Go to content

Annual Report 2015 - 2016

Regional partnerships

People living in regional, rural and remote areas can have difficulty accessing legal services.

Legal Aid NSW played a leadership role in supporting regional coalitions and outreach programs to improve service delivery to people disadvantaged by distance.

Cooperative Legal Service Delivery Program

Fact file
70 CLSD Program projects commenced or completed
33% delivered in Aboriginal communities
80% of wills clinics held for Aboriginal communities
10 joint service clinics operating across regional and remote New South Wales
62 education sessions in 26 locations in regional and rural NSW

Legal Aid NSW manages the Cooperative Legal Service Delivery Program (CLSD).

The CLSD Program comprises regionally-based partnerships between legal and related non-legal services that aim to improve access to legal services for disadvantaged people in regional and remote New South Wales. CLSD Program partnerships aim to better target the needs of disadvantaged people, improve coordination of legal services and extend regional capacity through cooperation.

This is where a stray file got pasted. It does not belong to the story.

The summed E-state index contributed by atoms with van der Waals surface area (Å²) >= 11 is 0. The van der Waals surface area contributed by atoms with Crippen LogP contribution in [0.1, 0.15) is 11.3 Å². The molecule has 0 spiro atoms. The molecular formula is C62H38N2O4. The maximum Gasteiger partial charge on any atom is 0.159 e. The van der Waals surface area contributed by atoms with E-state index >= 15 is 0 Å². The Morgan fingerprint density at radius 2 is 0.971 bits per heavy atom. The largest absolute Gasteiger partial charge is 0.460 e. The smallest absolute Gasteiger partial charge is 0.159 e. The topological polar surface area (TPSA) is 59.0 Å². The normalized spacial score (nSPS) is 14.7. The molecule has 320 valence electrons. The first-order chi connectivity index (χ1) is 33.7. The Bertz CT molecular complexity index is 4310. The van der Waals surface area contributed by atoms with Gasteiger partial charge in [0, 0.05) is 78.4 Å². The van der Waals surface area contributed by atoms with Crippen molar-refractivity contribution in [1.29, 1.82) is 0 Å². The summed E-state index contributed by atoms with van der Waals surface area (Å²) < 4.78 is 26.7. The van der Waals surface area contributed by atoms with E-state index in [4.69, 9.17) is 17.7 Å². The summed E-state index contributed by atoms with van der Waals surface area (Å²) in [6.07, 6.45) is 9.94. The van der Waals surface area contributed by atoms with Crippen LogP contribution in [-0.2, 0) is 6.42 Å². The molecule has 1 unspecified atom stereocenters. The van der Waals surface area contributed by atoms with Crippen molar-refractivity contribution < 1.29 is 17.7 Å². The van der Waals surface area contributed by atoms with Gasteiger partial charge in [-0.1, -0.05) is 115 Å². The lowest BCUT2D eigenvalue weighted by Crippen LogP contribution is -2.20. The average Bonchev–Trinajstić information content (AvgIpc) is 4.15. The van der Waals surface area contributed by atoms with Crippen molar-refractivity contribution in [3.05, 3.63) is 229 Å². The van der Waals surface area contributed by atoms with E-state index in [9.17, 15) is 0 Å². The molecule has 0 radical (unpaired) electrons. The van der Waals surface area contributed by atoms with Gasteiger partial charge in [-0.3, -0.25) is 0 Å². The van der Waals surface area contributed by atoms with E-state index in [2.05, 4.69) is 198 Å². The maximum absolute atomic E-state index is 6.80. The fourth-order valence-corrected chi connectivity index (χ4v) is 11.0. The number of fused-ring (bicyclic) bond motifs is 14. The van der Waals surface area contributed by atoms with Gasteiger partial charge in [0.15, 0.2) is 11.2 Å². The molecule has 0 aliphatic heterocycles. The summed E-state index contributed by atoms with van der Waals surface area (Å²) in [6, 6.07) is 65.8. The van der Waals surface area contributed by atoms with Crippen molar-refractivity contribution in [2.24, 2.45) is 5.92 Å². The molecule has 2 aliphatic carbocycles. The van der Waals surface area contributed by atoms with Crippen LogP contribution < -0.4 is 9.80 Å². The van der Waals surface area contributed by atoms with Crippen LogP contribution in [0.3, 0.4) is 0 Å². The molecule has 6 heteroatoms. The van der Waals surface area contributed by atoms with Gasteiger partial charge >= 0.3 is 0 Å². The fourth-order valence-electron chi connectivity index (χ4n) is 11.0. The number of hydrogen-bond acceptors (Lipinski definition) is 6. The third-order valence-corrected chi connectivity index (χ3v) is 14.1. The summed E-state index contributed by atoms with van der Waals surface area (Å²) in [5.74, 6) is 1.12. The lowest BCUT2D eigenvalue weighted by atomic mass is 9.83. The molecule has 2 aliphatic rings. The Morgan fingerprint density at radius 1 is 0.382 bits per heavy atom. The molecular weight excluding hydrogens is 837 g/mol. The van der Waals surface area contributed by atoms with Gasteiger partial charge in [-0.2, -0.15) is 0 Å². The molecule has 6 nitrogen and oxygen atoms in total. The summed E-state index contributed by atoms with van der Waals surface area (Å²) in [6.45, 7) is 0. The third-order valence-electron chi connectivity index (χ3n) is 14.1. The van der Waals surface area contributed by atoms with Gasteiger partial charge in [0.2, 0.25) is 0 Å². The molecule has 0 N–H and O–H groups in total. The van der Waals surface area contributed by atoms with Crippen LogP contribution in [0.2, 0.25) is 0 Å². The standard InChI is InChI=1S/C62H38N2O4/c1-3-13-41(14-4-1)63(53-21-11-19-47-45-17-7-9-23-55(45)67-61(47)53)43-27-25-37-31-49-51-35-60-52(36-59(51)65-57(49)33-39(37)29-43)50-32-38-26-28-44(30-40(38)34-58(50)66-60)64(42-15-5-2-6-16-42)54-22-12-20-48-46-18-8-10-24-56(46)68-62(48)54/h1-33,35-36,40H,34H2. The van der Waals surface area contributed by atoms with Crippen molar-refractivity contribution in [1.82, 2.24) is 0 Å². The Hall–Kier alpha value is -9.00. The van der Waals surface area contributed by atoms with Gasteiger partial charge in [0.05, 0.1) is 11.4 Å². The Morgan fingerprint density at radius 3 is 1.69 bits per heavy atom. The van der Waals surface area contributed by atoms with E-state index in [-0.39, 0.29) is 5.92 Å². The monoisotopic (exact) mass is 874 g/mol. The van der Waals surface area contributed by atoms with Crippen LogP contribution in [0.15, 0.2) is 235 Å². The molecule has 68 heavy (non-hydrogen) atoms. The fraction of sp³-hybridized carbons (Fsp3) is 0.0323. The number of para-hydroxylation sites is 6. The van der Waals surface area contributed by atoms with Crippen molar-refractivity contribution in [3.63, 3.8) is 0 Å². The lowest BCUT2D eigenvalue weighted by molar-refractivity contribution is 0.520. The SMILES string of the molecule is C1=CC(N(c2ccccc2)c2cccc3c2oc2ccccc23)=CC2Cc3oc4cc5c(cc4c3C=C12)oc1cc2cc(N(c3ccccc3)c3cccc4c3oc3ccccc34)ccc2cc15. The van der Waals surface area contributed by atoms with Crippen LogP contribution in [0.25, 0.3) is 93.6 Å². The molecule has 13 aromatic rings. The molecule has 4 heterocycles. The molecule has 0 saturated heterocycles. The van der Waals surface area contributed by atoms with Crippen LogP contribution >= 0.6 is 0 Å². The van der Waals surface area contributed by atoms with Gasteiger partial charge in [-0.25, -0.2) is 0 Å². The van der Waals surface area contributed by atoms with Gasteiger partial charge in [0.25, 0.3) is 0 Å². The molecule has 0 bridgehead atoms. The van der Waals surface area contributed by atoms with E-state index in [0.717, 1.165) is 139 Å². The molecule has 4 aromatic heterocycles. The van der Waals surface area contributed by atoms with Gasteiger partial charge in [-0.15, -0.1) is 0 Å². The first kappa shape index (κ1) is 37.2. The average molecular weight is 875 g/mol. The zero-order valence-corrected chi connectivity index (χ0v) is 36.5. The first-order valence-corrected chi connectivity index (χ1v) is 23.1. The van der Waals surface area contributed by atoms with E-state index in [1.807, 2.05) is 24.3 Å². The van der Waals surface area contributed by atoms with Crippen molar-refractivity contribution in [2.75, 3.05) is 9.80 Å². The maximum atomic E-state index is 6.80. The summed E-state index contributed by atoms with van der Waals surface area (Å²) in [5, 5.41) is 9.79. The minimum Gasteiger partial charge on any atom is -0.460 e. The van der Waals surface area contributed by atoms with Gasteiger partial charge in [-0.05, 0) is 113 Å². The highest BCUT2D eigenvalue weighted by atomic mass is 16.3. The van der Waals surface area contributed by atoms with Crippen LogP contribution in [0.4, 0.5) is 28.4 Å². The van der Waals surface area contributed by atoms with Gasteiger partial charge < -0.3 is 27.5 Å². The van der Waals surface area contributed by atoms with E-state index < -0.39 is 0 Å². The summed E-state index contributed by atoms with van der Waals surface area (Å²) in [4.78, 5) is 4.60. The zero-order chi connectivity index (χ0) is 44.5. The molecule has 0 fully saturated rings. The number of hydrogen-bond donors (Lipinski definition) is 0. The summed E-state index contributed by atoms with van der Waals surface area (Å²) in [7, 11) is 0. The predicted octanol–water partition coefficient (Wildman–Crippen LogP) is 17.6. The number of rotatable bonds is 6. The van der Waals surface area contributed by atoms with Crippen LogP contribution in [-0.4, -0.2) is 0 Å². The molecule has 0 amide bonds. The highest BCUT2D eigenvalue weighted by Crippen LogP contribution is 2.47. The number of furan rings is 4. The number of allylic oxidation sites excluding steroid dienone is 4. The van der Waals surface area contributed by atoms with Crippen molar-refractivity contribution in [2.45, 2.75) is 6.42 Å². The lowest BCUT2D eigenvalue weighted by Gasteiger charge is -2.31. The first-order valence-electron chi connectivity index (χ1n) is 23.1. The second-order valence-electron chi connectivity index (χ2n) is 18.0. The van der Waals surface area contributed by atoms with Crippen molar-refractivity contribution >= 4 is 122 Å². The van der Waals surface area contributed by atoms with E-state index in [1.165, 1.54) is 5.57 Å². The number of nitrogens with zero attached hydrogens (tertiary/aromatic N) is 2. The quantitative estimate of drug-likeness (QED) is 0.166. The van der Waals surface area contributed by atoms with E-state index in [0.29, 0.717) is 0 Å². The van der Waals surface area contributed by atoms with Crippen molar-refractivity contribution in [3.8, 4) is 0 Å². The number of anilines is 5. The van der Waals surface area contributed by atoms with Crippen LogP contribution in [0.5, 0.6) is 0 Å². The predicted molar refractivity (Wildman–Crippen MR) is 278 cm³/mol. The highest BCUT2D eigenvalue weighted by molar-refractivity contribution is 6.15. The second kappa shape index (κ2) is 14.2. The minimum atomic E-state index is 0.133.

There are currently 12 CLSD partnerships across regional New South Wales, each with a funded Program Regional Coordinator based at a local organisation. Each CLSD Program partnership has four face to face meetings a year, and works collaboratively on projects to meet identified and emerging legal and related non-legal needs. The CLSD Program Unit based in Sydney provides administrative and strategic support to the CLSD Program partnerships across the state.

CLSD Program partnerships include representatives from Legal Aid NSW regional offices, Community Legal Centres, the Aboriginal Legal Service (NSW/ACT) Ltd, Family Violence Prevention Legal Services, Local Courts, tenancy, domestic violence, youth, disability and financial counselling agencies, local community, neighbourhood and settlement services as well as private and pro bono legal services, government departments, health services and local libraries.